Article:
In the 1830s, the Chinese monopoly on tea made the British East India Company concerned with the import and export of tea. Commercial tea production in China established the majority of British trade. It also supported the vast popularity and enormous consumption of tea in the United Kingdom. During that time, the British colonists came to know about the existence of tea plantations in Assam. Now since the Brits wanted to look for an alternative source for their tea trades, they found Assamese tea plants as a great opportunity. The British East India Company started cultivating tea locally in India.
At first, the Indian Tea Association owned by the British disapproved of independent vendors preparing tea with spices and herbs. But with time, as it is in its present form, masala chai established itself firmly as a popular beverage in India.
Today, there is no fixed preparation method or recipe for masala chai. It greatly depends on personal preference and differs from family to family. This makes masala chai the most versatile beverage in the whole world. Many families have their own versions of the chai. With that said, masala chai can be considered a type of tea rather than a particular kind.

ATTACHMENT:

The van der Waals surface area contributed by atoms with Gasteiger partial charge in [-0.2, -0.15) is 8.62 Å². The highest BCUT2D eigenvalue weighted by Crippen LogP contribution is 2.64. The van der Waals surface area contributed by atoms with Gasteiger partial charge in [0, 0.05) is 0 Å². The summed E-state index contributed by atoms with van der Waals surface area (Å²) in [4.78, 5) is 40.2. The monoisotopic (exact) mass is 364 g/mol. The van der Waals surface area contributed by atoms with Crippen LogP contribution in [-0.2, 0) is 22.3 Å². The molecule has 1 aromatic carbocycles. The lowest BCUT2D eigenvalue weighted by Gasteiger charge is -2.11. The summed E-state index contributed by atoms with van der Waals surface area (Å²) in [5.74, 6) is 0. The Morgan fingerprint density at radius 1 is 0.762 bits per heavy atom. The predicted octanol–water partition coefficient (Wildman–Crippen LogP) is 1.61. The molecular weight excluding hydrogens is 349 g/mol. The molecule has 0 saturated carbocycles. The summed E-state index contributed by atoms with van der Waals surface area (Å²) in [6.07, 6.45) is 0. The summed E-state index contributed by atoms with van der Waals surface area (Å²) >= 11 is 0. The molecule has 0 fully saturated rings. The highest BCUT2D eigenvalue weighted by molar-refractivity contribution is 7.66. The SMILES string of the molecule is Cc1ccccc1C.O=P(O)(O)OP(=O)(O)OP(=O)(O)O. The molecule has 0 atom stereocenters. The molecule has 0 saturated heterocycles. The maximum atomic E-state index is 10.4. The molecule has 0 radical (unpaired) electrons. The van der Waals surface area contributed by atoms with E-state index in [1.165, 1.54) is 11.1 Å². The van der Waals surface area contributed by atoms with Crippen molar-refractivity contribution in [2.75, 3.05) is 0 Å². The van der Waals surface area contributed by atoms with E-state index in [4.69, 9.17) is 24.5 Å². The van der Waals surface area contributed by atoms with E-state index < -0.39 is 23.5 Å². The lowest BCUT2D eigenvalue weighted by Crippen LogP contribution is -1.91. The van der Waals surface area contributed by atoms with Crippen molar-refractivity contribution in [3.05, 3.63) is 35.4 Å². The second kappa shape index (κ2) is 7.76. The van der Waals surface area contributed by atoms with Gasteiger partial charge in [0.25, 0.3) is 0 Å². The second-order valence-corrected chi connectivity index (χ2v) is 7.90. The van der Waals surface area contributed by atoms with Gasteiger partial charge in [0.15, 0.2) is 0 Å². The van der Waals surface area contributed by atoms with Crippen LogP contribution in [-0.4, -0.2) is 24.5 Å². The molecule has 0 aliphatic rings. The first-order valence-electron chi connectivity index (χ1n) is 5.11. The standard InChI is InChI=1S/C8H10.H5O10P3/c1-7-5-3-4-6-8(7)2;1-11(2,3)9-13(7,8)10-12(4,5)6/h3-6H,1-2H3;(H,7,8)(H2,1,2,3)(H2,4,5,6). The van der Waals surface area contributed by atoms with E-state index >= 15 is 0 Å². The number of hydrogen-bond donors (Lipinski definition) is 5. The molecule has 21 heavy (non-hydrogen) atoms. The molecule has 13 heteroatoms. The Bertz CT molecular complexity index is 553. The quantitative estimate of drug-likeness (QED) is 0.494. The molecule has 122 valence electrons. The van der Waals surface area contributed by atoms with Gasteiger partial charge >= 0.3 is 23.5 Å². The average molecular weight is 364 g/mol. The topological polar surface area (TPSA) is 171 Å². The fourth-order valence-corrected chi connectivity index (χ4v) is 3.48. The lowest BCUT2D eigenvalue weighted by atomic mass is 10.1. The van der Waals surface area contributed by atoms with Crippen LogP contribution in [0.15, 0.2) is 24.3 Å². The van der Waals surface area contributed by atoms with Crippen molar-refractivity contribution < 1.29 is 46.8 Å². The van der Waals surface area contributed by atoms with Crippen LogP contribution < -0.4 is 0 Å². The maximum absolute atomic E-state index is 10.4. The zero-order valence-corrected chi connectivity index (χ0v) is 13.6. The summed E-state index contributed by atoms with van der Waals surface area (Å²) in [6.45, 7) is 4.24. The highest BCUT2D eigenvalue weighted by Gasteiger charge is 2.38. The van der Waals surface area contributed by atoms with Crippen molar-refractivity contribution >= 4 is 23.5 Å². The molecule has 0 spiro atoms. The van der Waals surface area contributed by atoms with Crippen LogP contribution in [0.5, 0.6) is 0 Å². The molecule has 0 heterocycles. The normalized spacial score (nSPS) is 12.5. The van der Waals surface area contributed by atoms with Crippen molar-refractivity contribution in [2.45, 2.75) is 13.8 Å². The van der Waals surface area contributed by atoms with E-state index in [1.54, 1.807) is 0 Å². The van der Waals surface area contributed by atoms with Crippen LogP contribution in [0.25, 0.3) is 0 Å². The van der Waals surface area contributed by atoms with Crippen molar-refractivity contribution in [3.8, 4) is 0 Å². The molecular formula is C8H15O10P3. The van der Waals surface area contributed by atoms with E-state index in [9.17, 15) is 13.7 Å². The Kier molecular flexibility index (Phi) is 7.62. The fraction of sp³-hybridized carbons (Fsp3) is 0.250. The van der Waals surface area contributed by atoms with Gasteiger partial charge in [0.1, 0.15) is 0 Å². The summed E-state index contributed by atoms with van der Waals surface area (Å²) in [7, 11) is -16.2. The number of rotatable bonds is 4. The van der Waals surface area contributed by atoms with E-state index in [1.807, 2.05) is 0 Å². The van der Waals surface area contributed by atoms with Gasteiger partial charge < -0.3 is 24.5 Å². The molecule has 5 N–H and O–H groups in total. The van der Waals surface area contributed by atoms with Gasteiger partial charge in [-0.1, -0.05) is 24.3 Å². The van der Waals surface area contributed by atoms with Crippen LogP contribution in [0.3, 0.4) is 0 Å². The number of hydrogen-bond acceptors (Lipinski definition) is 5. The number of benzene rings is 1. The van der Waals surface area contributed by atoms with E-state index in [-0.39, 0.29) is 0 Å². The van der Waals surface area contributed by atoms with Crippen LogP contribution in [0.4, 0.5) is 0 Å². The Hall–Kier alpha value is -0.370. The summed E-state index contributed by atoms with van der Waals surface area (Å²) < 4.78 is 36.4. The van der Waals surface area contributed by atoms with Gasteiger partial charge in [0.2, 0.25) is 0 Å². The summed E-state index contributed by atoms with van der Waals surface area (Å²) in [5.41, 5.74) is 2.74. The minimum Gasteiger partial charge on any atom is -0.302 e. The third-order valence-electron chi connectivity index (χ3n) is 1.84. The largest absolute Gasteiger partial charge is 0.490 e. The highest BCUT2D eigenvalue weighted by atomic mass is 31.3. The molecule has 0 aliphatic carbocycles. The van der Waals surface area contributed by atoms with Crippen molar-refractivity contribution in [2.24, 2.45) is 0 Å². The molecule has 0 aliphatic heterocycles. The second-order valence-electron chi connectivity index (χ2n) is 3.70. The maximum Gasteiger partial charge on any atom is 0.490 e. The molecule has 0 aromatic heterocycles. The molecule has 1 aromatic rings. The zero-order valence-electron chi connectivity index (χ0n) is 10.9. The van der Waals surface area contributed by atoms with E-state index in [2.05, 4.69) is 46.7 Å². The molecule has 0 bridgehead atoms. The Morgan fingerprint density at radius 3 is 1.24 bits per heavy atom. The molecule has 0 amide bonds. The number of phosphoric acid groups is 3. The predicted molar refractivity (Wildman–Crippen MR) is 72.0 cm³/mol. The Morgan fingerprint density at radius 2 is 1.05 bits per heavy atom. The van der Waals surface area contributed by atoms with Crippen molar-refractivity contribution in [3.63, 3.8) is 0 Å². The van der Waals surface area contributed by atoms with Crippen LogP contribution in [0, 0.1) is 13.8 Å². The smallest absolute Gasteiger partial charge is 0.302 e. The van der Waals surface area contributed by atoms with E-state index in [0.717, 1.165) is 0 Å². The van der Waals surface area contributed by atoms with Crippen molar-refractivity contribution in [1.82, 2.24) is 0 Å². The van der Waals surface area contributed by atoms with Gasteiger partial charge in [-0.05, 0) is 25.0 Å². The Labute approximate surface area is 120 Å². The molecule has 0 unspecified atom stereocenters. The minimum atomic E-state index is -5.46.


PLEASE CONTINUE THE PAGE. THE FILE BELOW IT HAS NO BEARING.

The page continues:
What is Masala Chai Made of?
In particular, all types of masala chai consists of five primary components:
1. Black Tea
The base tea used is a strong black tea. The reason why black tea is preferred for the preparation of masala chai is that the sweeteners and spices do not overpower it. And instead of leaves, tea granules are used.
The traditional masala chai is brewed with several proportions of warming spices. The masala chai spice mixture is called ‘Karha’, and the spices used in it varies from family to family. However, the base of the spice mix includes green cardamom pods and ground ginger. Other spices and herbs are added to the mix based on one’s preference. They include:
● Ginger root
● Cardamom seeds
● Fennel seeds
● Star anise
These spices and herbs are not used in powdered form or paste, but as it is. Ginger and cardamom are the dominant notes. Black pepper and cloves add certain heat for the flavour.